PAHS students given sobering reminder of dangers of drunk driving on eve of prom
PUNXSUTAWNEY — The seniors at Punxsutawney Area High School (PAHS) who
want to keep it real received a large dose of reality in regard to the consequences you face when you drink and drive or text and drive at the Students Against Drunk Driving (SADD) annual mock crash held Friday in the parking lot behind the school.
Trooper Matt Powell of the Punxsutawney—based Pennsylvania State Police spoke to the students once the very realistic portrayal had concluded for another year.
Powell said he believes the annual program does indeed have an impact on the students as they prepare to attend the prom — which will be held tonight at the Punxsutawney Country Club — with the hopes that the event will help prevent them from drinking and driving.
"Even the kids who had no intention of drinking alcohol or doing drugs still have a responsibility of not getting in a car when one of their friends decides to drink and drive," Powell said, adding that the goal is not to have any DUIs from a crash or even an arrest.
"Unfortunately, the statistics tell us differently," he said. "Of course, what transpired here today is pretend, and it was the first time I've been able to see the vehicles up close for the mock crash," Powell said, adding that many times, people don't see the mangled vehicles as they are being towed away.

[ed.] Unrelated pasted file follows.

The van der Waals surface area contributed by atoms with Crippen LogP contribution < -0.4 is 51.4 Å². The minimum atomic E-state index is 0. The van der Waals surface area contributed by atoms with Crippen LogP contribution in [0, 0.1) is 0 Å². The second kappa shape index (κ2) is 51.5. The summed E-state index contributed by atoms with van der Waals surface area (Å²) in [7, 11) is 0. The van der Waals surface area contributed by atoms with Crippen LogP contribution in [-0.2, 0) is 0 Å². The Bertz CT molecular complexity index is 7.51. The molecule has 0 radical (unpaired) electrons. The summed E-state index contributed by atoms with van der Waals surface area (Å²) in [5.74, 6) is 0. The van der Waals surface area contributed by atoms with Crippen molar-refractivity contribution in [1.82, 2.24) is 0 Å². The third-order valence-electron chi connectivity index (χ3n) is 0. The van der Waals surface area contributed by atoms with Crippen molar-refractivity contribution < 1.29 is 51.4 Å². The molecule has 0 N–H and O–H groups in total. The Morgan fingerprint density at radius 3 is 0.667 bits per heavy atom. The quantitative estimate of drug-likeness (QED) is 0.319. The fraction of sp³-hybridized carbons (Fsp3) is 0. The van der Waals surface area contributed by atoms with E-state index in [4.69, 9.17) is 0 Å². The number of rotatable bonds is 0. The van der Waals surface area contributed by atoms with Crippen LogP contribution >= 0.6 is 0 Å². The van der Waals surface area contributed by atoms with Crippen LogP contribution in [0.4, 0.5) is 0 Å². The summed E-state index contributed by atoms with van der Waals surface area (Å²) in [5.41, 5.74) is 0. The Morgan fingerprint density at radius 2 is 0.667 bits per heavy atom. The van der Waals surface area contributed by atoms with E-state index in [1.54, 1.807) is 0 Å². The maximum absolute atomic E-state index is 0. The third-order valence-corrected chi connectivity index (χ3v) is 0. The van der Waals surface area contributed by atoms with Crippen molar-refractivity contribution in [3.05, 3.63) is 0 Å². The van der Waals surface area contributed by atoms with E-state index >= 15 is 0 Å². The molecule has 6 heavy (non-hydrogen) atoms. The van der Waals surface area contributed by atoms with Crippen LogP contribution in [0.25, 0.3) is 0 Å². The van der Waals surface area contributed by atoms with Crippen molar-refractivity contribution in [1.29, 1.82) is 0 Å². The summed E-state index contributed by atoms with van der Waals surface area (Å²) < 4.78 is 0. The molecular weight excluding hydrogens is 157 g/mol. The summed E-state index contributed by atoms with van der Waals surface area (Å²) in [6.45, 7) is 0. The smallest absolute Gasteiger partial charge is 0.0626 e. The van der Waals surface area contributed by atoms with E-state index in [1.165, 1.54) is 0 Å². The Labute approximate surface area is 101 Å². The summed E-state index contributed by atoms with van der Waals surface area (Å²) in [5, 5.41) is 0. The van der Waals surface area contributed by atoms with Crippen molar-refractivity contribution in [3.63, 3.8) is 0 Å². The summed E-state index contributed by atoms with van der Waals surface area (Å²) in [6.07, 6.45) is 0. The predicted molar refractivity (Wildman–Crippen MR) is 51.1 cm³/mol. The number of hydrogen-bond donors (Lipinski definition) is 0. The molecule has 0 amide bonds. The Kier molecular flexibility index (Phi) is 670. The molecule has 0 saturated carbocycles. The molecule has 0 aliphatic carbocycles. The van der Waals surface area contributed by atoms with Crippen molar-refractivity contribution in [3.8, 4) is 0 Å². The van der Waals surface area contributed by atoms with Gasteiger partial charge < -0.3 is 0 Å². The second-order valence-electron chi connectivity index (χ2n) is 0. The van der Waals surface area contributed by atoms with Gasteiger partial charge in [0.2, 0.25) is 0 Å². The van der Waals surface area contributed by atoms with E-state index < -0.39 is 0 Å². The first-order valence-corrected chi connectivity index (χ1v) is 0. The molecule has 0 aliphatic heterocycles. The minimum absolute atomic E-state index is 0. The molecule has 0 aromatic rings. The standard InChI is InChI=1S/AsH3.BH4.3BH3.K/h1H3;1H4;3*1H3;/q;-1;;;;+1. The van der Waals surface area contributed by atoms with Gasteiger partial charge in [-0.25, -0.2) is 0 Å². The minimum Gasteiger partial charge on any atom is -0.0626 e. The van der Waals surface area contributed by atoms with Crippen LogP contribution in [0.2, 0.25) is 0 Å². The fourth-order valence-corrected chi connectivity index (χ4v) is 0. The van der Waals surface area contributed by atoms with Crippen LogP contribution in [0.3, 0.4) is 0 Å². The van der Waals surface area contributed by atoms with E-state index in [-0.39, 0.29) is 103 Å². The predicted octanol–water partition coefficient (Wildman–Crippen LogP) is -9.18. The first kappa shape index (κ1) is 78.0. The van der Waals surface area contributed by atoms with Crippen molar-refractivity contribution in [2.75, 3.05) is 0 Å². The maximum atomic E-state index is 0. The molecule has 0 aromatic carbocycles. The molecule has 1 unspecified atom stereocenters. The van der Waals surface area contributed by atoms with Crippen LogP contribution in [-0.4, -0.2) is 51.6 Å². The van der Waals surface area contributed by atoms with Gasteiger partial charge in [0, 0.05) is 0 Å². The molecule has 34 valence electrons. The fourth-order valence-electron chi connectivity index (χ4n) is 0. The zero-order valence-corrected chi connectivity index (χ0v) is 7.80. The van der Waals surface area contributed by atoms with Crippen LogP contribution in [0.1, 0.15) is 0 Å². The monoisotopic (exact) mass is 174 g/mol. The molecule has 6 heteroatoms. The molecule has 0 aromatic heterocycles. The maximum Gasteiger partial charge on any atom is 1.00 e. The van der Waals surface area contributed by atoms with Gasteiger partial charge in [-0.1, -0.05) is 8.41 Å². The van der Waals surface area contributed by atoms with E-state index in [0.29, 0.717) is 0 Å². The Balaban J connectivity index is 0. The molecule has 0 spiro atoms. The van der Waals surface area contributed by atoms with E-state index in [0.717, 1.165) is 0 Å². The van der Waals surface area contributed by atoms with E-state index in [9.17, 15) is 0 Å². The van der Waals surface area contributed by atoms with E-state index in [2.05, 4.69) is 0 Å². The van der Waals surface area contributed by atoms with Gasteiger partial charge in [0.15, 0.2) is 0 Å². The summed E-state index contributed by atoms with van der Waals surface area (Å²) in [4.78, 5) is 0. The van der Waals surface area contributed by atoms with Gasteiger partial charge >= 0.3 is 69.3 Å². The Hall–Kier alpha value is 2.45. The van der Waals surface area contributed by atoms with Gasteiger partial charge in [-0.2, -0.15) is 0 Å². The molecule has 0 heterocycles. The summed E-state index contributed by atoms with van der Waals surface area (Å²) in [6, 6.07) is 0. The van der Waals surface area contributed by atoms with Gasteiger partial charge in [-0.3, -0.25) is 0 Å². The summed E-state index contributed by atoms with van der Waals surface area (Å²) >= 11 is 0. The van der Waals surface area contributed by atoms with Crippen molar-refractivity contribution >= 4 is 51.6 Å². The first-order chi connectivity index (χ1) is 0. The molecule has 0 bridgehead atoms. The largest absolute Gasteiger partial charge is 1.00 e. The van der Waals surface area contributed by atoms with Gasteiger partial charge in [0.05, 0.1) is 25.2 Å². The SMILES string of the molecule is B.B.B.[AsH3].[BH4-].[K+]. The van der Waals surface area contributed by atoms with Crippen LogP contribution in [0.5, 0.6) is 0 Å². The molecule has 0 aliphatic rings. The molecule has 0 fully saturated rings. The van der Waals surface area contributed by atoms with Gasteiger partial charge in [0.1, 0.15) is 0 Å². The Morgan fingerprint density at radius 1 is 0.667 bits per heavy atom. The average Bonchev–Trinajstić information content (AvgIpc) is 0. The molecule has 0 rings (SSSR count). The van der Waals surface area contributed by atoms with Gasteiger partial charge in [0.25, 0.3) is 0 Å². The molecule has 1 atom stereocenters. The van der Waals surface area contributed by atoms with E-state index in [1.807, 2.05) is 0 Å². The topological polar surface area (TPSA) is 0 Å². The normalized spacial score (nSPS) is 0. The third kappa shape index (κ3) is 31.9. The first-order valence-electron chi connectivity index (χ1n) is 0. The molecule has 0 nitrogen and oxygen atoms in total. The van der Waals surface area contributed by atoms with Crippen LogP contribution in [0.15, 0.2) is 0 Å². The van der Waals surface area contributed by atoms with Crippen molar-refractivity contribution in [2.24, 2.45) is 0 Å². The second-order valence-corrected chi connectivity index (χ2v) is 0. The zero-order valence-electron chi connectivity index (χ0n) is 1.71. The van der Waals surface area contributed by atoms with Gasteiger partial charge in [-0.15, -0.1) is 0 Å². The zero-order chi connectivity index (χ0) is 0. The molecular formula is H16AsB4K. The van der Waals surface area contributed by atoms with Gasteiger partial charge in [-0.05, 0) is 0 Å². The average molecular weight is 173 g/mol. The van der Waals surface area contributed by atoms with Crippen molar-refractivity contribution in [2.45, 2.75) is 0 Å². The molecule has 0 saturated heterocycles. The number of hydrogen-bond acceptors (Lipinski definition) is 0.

"The students don't get to see the vehicles all mangled up with people still in them and crying," he said. "In the mock crash, the students get to see up close and personally, when the firefighters are cutting the car apart, the ambulance putting them on stretchers or a deceased student is placed in a body bag and transported to the morgue.
"This is the first time these young kids are going to see it," Powell continued, adding that he hopes it impresses on them how serious it is when you add drugs and alcohol to the mix.
The accidents always seem much worse when those factors are the ingredients in a crash, he said.
Sarah Pack, family consumer science teacher and advisor for SADD, said they began two months ago by making the initial calls to those who have been involved.
"The last few weeks, we did some additional calling, making sure our sponsors and participants were on board for the mock crash," Pack said, adding that, this year, there were students from the DuBois Business College’s movie making program — Bryan Houdeshell, Jr., and Cody Mater — who did the makeup for the crash victims.
Pack said the mock crash may not seem like it affects every student, but it does affect every one of them, at least a little bit.
"I hope it influences the choices they're going to make (tonight) before and after the prom," Pack said.
Punxsutawney Borough Police Chief Tom Fedigan said the mock crash was meant to emphasize the importance of making smart choices and not drinking and driving, especially after prom and graduation.
Angela Cesario, career ed and business teacher and SADD advisor, thanked those who contributed to this year's mock crash:
• Bryan Smith, Punxsutawney Fire Department chief, and the members of the Central, Lindsey and Elk Run fire companies for their hard work in setting up the crash scene.
• Denny Rebuck, South Side Service, who provided the cars.
• Trooper Matt Powell, Punxsutawney-based Pennsylvania State Police, for the presentation he gave to the students.
Cesario also thanked The Punxsutawney Spirit for its coverage and Brenda
Shumaker of the Shumaker Funeral Home, Inc. in Punxsutawney for her participation.